The Causes of Bitcoin’s Price to Rise and Fall – David McNeal

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Bitcoin’s rapid price volatility has often baffled even the most experienced economists, especially as its price movements rarely share any correlation with any other currency, commodity, or value store traded on global markets.

Bitcoin trading on global markets is also relatively new. Yet, after several years of close analysis, experts have noticed a trend of influences, unlike any seen before, that can cause bitcoin prices to change rapidly and dramatically. Below I broke down the most common and powerful influences to watch for when spot trading bitcoins on an exchange.

Most traders pay close attention to major exchange prices. Buyers want to pay as little as possible for their Bitcoin. Sellers want to sell Bitcoin for as much as possible. But, there is no such thing as a ‘stable’ or ‘fair’ price for Bitcoin.

When people talk about the price on a certain exchange, they mean the most recent “tick” price updated on a specific exchange. Because exchanges are not connected, price determination varies between each exchange.

The methods used to determine the price of bitcoin on each exchange varies by many different factors, including:

  1. The volume and quality of the trading data used.
  2. The weighted volume of each “fiat” invested in BTC.
  3. Supply, demand, sentiment, and behavior of its users.

An index price will show less of this localized disturbance over its duration. When talking about Bitcoin’s price, people are usually referring to either the USD price on a leading exchange Bitfinex , Binance , or Bitstamp or an index price based on multiple exchanges’ prices such as the Bitcoin Reference Rate (BRR).

For example, the cryptocurrency news site, Cointelegraph, uses its own price index, which is calculated as an average value based on the prices of 27 popular exchanges.

As there’s no official Bitcoin price, certain sites and companies make a composite index price available. This price is calculated by weighting the spot prices of global currencies by volume and combining them as an average.

Every exchange calculates the price of Bitcoin based on its own volume of trades. This opens the door to arbitrage opportunities for experienced traders with enough capital.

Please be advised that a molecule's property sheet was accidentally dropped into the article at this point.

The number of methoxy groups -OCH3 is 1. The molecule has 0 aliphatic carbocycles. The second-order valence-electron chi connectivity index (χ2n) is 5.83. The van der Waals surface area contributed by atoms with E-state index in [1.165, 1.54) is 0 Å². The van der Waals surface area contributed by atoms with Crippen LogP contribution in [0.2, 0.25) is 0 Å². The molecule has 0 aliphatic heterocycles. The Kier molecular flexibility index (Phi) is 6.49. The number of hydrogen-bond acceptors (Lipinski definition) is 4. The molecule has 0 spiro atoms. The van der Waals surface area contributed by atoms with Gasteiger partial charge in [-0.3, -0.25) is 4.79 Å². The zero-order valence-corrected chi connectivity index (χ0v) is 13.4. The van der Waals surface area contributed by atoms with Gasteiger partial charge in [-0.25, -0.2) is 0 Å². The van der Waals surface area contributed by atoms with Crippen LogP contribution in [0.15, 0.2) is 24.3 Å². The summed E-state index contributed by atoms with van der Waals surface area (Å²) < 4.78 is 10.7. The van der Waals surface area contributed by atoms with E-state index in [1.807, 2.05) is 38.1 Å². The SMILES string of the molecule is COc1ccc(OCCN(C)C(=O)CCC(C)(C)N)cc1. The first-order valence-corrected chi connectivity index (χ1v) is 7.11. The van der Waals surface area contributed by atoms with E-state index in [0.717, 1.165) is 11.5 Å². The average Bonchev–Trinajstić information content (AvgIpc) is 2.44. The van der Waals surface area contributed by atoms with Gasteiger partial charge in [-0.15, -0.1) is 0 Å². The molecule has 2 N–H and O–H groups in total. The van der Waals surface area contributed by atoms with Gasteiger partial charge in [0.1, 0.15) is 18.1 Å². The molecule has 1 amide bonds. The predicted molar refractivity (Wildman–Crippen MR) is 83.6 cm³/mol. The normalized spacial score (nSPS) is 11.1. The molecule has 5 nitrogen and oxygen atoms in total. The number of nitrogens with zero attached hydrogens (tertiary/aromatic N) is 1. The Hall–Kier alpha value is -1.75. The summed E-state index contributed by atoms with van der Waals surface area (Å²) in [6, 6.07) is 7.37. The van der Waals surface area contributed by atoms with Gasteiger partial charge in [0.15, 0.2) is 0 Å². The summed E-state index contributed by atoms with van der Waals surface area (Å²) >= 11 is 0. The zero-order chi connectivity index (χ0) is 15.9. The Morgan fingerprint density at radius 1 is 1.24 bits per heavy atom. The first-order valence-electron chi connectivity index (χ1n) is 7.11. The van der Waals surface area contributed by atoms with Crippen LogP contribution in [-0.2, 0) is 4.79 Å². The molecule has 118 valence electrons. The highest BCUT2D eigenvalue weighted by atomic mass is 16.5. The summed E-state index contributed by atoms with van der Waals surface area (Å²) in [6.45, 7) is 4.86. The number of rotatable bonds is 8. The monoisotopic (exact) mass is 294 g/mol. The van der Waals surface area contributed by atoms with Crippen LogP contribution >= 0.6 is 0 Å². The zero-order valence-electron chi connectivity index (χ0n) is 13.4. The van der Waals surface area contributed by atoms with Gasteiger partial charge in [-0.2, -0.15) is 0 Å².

What keeps prices more or less synchronized across exchanges is the process of Bitcoin arbitrage, the trading strategy that takes advantage of the price differences between exchanges. The effects of arbitrage are what keep prices aligned across leading exchanges.

For example, if Bitcoin is cheap on Bitstamp but expensive on Coinbase , then traders will buy on Bitstamp and sell on Coinbase.

Like a traditional stock exchange, the trading interface on bitcoin exchanges feature an order book, which displays market information that relates to the execution of buy and sell orders.

How to Read an Exchange Order Book?

As you can see in the image above, the buy side of the book lists all the standing offers to buy some bitcoins at a certain “bid” price. The sell side lists the offers to sell some bitcoin at a certain “ask” price.

Bitcoin’s price movements are often inaccurately explained as the ratio of buyers vs. sellers. But, what actually drives the price up or down is the spread is the spread between the best bid and the best ask price.

If buying is aggressive, sellers soon realize it and start raising the prices of their asks. This continues until buying pressure is exhausted, at which point the process will reverse. Over time, these impulses drive the price up or down.

So, what else causes the price of bitcoin to rise and fall? Please read on for more info and examples.

Let’s first cover the major events that can make Bitcoin’s price plummet.

Inexperienced Traders

As I mentioned earlier, bitcoin price is determined by buyers and sellers in the bitcoin exchanges. However, thin volume and short-term margin trading (using leverage) result in sloppy fill prices around 90 percent of the time, resulting in more losses and drives the price downward.

Media FUD

FUD stands for Fear, Uncertainty, and Doubt. Media FUD occurs when Bitcoin receives a very negative press. For example:

Over the years, Bitcoin has been declared dead more than 350 times. This type of media FUD can cause people to panic, lose faith, and sell short. Keep in mind that the media seeks to produce headlines and generate interest rather than conduct extensive detailed research.

So don’t rush to sell out when you hear Bitcoin is dead… yet again.

Dumping Coins on the Market

Generally, whenever a large amount of bitcoin is sold on the market, it drags the price down.